The shortlist has been announced for the 2020 Victorian Premier’s Literary Awards, including Australia’s richest single literary prize worth $100,000. The 23 shortlisted titles comprise some of 2019’s best fiction, non-fiction, drama, poetry, writing for young adults and unpublished manuscripts.
The shortlist includes multi-award-winning author Christos Tsiolkas; critically-acclaimed novelists Tara June Winch and Wayne Macauley; award-winning writer and journalist Anna Krien; singer-songwriter Archie Roach; investigative journalist Jess Hill; award-winning playwright, author and poet Samah Sabawi; CuriousWorks founder and Co-Curious artistic director S. Sivanathan; award-winning poet LK Holt; and award-winning young adult author Holden Sheppard.
The fiction shortlist includes the tale of St Paul and the Roman Empire; a short story collection of Lebanese immigrants and their families; an allegorical and satirical novella about a man and his donkey; a powerful account of dispossession; and a brilliant narrative of guilt and reckoning, trauma and survival.
The non-fiction shortlist has an electrifying true story of fear and sacrifice; the story of domestic abuse in Australia; a deeply collaborative, lyrical, and rich telling of Yolhu Songspirals; and a memoir of the man who brought the Stolen Generation into the mainstream with a single song.
The drama shortlist comprises of an epic story of love and political strife, of home and exile; a searing and sharply-edged work about the horrors of war; and a scream of rage and despair from the heart of our First Nations people.
The poetry shortlist includes a textured and personal exploration of maternal love; a work that highlights colonial Australia’s uneasy and fragile relationship to the Aboriginal Countries they occupy; and an inspection of the complexity of what it means to be alive in the world today.
The writing for young adults’ shortlist encompasses a complex and contradictory tale of Australian masculinity; a portrayal of characters whose lives exist on the margins; and a story about loss, and the things we gain in its space.
The unpublished manuscript shortlist includes a gripping tale of three people who are struggling to find meaning in their lives; a meditation on the importance of community and of being vulnerable to other people; and an exploration of the space and crossroads between three friends.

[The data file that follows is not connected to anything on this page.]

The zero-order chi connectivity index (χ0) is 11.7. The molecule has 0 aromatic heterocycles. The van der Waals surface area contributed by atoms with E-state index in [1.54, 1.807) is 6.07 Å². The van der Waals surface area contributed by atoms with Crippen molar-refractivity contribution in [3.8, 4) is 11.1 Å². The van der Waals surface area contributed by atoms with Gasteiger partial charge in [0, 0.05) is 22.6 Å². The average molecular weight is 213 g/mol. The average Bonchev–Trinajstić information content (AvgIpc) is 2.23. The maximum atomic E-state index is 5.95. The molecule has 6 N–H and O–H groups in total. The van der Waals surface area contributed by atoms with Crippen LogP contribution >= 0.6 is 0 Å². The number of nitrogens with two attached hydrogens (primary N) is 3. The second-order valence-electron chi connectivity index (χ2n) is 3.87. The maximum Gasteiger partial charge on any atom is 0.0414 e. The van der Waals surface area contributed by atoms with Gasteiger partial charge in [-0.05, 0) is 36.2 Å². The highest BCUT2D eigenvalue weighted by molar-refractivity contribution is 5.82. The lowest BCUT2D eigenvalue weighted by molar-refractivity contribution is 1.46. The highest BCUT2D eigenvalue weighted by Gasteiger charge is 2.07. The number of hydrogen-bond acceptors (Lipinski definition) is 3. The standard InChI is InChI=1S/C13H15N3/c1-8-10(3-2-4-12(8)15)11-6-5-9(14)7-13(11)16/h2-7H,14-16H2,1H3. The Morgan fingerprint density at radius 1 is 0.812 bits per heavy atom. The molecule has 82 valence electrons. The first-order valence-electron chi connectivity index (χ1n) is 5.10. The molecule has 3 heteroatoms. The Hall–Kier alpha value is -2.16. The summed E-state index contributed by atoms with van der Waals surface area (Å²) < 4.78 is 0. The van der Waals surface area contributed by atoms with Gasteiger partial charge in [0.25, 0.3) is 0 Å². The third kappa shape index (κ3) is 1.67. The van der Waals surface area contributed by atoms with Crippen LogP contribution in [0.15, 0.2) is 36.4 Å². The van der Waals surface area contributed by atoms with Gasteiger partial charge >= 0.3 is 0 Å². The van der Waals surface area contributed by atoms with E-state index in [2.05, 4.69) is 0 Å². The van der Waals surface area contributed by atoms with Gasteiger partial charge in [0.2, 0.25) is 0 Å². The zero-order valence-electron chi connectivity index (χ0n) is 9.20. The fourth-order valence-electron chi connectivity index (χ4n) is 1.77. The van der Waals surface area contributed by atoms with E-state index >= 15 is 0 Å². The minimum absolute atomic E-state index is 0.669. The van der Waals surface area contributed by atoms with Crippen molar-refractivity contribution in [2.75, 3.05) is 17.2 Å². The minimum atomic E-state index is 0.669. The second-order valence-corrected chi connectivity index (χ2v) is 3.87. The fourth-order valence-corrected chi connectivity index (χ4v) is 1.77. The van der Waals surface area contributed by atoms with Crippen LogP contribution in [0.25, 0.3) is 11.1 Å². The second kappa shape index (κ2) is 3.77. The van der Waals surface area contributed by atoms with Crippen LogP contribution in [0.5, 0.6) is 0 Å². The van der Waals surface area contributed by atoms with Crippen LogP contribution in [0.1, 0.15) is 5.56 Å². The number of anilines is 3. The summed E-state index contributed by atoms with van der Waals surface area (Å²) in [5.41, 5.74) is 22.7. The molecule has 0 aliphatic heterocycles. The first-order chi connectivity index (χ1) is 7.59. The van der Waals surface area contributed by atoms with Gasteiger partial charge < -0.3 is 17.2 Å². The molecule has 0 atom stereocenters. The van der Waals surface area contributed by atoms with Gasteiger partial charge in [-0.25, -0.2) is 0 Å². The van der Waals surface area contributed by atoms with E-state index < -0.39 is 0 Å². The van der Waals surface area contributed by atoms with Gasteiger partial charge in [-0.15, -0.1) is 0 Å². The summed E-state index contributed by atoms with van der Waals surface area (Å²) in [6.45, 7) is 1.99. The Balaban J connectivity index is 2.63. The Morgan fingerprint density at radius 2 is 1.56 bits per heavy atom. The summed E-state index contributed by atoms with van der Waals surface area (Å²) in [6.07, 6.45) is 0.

Minister for Creative Industries Martin Foley said: ‘This year’s shortlist reflects the incredible richness and diversity of Australian writing. From the epic to the deeply personal, these works traverse generations and tell important stories of our times. Congratulations to the 23 shortlisted writers whose collective works offer the ultimate summer reading list.’
The winners of the fiction, non-fiction, drama, poetry and writing for young adults’ prize each receives $25,000. The unpublished manuscript winner receives $15,000. All six of the award categories go on to contest the $100,000 Victorian Prize for Literature.
The public are encouraged to participate in the awards by voting for their favourite book published in 2019 at wheelercentre.com. The winner of the People’s Choice Award will be named alongside the general category winners and will receive $2,000.
The winners will be announced and presented with their awards on Thursday 30 January, 2020 at MPavilion, this year designed by influential Australian architect Glenn Murcutt AO, in the Queen Victoria Gardens, Melbourne. The Victorian Premier’s Literary Awards were inaugurated by the Victorian Government in 1985 to honour Australian writing. The awards are administered by the Wheeler Centre on behalf of the Premier of Victoria.
2020 Victorian Premier’s Literary Awards shortlist
Prize for Fiction
• The House of Youssef by Yumna Kassab (Giramondo Publishing)
• Act of Grace by Anna Krien (Black Inc.)
• Simpson Returns by Wayne Macauley (Text Publishing)
• Damascus by Christos Tsiolkas (Allen & Unwin)
• The Yield by Tara June Winch (Penguin Random House)
Prize for Non-Fiction
• Songspirals: Sharing women’s wisdom of Country through songlines by Gay’wu Group of Women (Allen & Unwin)
• The Girls by Chloe Higgins (Picador Australia)
• See What You Made Me Do: Power, Control and Domestic Abuse by Jess Hill (Black Inc.)
• Future Histories: What Ada Lovelace, Tom Paine, and the Paris Commune Can Teach Us about Digital Technology by Lizzie O’Shea (Verso)
• Tell Me Why: The Story of My Life and My Music by Archie Roach (Simon & Schuster Australia)
• Sea People: The Puzzle of Polynesia by Christina Thompson (HarperCollins Publishers)
Prize for Drama
• Them by Samah Sabawi (La Mama Theatre in association with Samah Sabawi and Lara Week)
• Counting and Cracking by S. Shakthidharan. Associate Writer Eamon Flack (Belvoir and Co-Curious)
• City of Gold by Meyne Wyatt (Currency Press, Queensland Theatre and Griffin Theatre)
Prize for Poetry
• Yuquimbiang by Louise Crisp (Cordite Books)
• Nganajungu Yagu by Charmaine Papertalk Green (Cordite Books)
• Birth Plan by LK Holt (Vagabond Press)
Prize for Writing for Young Adults
• How It Feels to Float by Helena Fox (Pan Macmillan Australia)
• Invisible Boys by Holden Sheppard (Fremantle Press)
• This is How We Change the Ending by Vikki Wakefield (Text Publishing)
Prize for Unpublished Manuscript
• Hovering by Rhett Davis
• In Real Life by Allee Richards
• A Million Things by Emily Spurr